Police kill Oshawa man holding screwdriver

David Bruser Staff Reporter
Michele Henry Staff Reporter

November 5, 2010


Durham Regional Police Sergeant Alistair Renshaw photographed 
arriving at his home in Bowmanville.

Durham Regional Police Sergeant Alistair Renshaw photographed arriving at his home in Bowmanville.

Yvonne Berg/Yvonne Ber

Elyas Bariali held a flathead screwdriver, a “dazed” and “blank” expression on his face.

Five metres away were three Durham Region officers – Sgt. Alistair Renshaw and constables Shaun Arnott and Jeff Wannamaker.

They had come for Bariali at an Oshawa rooming house after they

learned the 29-year-old schizophrenic allegedly stabbed a local man with a screwdriver earlier that morning.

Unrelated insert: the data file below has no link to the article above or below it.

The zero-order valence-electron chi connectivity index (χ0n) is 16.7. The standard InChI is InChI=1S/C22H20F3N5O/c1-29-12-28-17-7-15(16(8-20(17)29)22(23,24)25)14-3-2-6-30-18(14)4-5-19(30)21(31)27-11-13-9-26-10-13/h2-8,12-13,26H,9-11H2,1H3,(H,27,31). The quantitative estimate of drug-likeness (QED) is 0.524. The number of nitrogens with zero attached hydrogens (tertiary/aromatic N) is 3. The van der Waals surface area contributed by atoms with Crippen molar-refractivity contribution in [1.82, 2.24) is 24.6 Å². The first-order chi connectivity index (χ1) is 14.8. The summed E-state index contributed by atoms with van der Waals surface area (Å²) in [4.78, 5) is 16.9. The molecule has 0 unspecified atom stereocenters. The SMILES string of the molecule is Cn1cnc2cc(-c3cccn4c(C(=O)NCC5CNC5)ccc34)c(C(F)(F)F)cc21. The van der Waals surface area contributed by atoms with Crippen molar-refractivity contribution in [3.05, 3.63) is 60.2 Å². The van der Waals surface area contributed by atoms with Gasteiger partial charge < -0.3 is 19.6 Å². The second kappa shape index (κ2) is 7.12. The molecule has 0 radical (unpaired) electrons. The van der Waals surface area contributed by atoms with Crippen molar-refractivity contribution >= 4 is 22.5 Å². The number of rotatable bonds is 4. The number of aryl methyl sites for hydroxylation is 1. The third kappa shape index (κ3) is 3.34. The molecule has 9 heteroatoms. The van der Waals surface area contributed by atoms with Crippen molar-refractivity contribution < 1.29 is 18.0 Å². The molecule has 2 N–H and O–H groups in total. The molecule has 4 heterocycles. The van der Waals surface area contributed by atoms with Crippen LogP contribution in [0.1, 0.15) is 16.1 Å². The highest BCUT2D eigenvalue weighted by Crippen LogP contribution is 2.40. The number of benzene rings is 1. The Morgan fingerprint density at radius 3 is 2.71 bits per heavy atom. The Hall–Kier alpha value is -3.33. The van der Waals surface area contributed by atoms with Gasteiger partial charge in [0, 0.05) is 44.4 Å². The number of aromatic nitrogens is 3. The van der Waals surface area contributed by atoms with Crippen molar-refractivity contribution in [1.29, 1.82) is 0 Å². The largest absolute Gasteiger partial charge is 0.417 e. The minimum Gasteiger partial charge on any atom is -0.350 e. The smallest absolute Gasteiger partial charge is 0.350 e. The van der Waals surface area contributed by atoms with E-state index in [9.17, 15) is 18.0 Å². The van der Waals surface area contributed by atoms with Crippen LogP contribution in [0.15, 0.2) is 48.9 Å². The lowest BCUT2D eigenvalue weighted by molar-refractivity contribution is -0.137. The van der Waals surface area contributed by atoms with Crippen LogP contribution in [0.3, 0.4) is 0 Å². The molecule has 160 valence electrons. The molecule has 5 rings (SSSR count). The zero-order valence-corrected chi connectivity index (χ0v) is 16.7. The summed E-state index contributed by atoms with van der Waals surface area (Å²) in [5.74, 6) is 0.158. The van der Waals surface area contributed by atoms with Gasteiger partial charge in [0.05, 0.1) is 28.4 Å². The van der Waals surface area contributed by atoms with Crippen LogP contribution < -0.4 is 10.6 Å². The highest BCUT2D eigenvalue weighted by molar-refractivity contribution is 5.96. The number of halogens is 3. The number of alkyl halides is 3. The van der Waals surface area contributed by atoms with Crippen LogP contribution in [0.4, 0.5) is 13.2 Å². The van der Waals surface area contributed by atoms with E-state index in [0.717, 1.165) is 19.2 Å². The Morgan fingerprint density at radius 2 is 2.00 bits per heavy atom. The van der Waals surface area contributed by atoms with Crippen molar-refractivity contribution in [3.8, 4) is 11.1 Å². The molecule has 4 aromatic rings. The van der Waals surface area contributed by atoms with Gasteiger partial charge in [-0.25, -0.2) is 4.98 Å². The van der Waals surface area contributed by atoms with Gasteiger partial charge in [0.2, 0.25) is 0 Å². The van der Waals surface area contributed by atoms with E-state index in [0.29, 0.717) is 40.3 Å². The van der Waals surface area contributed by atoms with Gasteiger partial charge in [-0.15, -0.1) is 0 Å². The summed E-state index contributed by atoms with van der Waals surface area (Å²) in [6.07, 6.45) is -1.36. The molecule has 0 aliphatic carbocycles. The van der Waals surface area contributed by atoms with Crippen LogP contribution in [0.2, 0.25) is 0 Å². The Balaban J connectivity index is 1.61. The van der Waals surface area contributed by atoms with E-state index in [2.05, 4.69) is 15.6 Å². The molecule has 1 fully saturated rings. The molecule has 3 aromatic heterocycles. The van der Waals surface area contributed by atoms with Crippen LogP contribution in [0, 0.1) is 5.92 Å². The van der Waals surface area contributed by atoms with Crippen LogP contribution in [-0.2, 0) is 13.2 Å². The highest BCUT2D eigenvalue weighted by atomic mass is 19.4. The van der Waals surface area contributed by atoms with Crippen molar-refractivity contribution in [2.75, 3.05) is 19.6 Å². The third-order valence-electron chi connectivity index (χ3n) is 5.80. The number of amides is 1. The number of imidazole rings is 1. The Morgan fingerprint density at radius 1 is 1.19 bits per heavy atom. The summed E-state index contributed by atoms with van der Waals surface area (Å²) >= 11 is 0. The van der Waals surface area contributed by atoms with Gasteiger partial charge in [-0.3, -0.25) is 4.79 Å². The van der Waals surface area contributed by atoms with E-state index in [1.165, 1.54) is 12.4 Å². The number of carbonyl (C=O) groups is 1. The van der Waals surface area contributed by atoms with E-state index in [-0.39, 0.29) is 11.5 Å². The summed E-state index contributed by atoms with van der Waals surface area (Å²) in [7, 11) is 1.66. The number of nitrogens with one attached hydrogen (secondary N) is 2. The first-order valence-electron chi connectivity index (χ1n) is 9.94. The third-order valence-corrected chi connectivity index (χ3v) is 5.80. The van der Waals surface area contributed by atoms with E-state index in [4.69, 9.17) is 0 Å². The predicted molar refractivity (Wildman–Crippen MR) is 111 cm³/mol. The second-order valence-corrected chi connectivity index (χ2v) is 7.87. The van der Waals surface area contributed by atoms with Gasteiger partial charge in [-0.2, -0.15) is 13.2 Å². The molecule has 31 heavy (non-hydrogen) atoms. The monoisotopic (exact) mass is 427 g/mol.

Moments after they arrived, Bariali was dead. Renshaw was the shooter. The Special Investigations Unit cleared the sergeant in April 2005, six weeks after the shooting.

A Toronto Star review of case evidence and court documents shows there was a lack of planning by the three officers followed by a snap decision to fire his gun by the officer who was the greatest distance away from the perceived threat.

“It’s not as if my brother was lunging at anyone,” said Bariali’s brother, Emal. “There’s three officers and it’s (the one who’s) the farthest away that shot.”

Today’s story is one of an ongoing series probing police conduct in Ontario. The Star has found officers are treated far differently than civilians when they shoot, beat or run over people. Stories published include an innocent accountant who had his arm broken in a traffic stop; a grandmother run down and killed by a police cruiser; and the story of a fatal shooting by police where the officers prepared their notes two days after with assistance from the same lawyer.